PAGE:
These webs both “entrap and fascinate” Kusama; she is at once captive to them and responsible for giving them form. And like Orc, there is always the possibility that without expression, they will overwhelm her from the outside in. And so she constantly paints, sculpts, thinks, writes; just as in Blake’s worlds, she she lives in a cycle of “destruction and creation.”

Like any mythology, the webs have an origin story, captured in Lenz’s documentary.

During her flight from Japan to America as a young woman, Kusama looked down and saw “ever-expanding nets on the surface of the ocean.” Like the flowers on the walls of her childhood home, these patterns became fodder for artistic production, and an inchoate version of what would become a famous series of web-like prints.

The plane marks a turning point for Kusama both artistically and culturally; America held promise—it was the land of art, of freedom from the fetters of parental disapproval, the land of Georgia O’Keefe. And yet it came with its own constraints: she was a woman and a foreigner in a world dominated by white men.

The documentary follows Kusama as she diligently “Protested against the close-minded system of art.” And in a way, she was forced to—for it was either protest or go unnoticed. Protesting for her meant persistent appeals to gallery owners and fellow artists; she was known for a “lust for publicity”—the only way to get her work displayed. Her protest was also aesthetic, for she was the first of any artist to work with soft sculpture, with repeated images, and the previously mentioned Infinity Room. These were aesthetically and philosophically original, for they forced the audience into an actively participatory role—you were no longer viewing the art, but necessarily experiencing it (by way of connection, this sort of readerly engagement is also a dominant feature in Blake’s work, often induced by his hard-to-pin-down webs of characters, wily narratives, and not-clearly-related illuminated drawings).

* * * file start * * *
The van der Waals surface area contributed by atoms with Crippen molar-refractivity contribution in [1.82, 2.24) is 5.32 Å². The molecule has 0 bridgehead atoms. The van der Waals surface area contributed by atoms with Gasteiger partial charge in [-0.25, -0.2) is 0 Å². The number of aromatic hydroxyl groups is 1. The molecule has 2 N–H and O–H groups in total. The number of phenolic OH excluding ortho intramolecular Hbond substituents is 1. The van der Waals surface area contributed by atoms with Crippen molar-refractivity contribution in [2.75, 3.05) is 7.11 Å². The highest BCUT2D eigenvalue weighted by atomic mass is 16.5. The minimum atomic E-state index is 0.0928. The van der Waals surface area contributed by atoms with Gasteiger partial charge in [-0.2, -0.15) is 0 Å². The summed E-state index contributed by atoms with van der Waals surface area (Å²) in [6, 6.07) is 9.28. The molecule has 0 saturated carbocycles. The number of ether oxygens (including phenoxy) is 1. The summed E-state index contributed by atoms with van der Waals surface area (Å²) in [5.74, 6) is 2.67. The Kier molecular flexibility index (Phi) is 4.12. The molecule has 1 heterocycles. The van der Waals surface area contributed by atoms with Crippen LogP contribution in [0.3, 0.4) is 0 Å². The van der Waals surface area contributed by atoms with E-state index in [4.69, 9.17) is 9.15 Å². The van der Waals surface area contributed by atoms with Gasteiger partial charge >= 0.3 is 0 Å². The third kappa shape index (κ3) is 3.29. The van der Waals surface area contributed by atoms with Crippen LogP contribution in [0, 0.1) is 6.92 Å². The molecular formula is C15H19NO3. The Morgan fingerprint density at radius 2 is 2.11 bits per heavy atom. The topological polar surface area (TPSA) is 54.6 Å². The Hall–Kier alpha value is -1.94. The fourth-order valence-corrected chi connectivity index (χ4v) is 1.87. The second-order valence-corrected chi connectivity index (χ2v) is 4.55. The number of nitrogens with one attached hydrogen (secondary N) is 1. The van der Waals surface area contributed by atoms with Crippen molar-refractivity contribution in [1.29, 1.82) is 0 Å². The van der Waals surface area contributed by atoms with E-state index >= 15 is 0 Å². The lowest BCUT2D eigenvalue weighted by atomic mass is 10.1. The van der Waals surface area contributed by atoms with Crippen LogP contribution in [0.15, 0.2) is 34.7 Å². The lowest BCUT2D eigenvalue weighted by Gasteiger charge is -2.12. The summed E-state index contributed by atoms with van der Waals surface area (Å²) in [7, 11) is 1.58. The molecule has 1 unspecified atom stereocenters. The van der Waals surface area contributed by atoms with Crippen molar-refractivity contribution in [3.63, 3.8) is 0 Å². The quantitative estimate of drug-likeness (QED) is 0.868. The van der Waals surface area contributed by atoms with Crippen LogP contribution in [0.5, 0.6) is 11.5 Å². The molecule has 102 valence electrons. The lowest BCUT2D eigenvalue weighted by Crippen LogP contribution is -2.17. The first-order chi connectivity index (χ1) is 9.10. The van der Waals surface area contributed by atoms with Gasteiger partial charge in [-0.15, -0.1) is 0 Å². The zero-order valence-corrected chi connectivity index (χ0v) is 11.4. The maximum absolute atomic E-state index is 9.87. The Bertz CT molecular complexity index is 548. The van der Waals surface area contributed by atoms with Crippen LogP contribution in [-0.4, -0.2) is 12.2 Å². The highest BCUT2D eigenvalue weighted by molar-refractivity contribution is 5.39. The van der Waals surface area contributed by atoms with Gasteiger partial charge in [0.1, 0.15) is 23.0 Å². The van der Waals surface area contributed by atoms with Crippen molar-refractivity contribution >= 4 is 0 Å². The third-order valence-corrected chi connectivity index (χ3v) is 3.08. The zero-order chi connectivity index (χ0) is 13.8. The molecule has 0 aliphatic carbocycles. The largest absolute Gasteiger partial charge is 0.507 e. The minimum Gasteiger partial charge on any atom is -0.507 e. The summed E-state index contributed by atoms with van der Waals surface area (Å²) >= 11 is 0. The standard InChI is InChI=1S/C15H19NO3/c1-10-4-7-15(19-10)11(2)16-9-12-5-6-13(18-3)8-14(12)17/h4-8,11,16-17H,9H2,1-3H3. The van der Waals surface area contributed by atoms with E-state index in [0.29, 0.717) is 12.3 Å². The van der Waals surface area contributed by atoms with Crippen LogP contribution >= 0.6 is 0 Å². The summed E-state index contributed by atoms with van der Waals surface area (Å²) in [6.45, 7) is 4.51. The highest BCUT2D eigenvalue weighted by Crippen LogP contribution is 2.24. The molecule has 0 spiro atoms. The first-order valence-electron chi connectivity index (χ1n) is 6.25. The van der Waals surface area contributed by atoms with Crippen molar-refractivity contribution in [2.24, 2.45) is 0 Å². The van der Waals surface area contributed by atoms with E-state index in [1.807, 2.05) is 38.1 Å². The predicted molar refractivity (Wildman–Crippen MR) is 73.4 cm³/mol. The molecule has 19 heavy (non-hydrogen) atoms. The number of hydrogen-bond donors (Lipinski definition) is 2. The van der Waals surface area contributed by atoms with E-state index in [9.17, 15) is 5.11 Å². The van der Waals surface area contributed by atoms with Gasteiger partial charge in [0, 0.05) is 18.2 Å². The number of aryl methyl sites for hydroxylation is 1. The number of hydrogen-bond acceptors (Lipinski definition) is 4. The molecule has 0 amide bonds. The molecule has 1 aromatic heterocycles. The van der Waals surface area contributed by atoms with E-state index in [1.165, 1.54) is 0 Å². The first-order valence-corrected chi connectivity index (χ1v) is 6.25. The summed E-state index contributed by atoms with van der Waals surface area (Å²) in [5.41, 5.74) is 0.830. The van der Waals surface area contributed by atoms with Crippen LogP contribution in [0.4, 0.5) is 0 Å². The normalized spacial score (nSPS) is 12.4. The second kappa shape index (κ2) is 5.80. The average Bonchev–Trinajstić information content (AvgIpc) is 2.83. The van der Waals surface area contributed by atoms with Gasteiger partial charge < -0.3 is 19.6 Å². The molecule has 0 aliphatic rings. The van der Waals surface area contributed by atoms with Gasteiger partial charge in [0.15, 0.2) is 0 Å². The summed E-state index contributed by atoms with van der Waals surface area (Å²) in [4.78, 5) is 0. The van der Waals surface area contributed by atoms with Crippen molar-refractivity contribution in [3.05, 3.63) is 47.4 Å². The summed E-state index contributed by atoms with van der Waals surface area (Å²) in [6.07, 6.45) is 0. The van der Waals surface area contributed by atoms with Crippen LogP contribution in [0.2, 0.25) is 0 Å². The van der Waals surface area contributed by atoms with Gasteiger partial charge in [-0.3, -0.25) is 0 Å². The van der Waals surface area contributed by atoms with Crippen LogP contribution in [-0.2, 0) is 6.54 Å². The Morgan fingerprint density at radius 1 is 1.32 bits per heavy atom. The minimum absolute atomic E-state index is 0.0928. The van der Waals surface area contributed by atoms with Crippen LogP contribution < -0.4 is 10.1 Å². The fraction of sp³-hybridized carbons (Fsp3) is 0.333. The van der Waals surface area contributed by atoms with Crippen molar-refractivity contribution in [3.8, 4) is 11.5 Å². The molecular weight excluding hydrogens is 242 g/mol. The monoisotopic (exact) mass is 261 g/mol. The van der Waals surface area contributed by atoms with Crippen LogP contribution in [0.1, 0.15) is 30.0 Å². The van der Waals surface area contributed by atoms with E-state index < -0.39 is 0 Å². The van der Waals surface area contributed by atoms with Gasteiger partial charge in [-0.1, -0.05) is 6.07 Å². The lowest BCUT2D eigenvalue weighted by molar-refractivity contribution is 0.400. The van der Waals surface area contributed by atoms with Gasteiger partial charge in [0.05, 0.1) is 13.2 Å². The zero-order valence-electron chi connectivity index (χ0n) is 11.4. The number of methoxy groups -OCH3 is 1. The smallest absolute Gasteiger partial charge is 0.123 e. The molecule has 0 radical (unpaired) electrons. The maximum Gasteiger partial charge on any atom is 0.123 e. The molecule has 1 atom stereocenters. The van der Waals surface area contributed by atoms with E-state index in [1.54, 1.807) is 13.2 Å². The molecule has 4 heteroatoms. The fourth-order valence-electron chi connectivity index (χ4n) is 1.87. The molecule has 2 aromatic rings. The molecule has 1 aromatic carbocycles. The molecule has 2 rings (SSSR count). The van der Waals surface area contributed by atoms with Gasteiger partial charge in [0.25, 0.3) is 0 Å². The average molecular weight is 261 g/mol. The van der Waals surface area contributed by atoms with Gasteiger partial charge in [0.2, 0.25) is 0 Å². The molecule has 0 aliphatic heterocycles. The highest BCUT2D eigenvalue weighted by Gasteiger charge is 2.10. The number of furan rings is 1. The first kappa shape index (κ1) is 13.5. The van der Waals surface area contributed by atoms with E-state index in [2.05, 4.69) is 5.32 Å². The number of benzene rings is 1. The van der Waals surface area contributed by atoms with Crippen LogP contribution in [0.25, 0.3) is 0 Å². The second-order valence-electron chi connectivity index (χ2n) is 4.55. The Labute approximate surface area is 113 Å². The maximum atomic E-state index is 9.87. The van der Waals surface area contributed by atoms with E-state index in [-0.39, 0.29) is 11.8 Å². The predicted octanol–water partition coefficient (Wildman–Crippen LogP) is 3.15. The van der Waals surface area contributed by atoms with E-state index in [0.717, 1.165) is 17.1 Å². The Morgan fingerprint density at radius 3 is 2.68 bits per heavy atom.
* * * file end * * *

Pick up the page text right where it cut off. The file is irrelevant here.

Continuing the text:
Despite their novelty Kusama’s work generally met with tepid critical reception. And yet, as the documentary slowly and heartbreakingly unfolds, each of these new forms were adopted (whether intentionally or not) in following months by figures like Andy Warhol and Claes Oldenburg, white men, whose repeated, eternally recurring imagery and soft sculpture met with international critical acclaim. The disparity in recognition drove Kusama into a depressive state.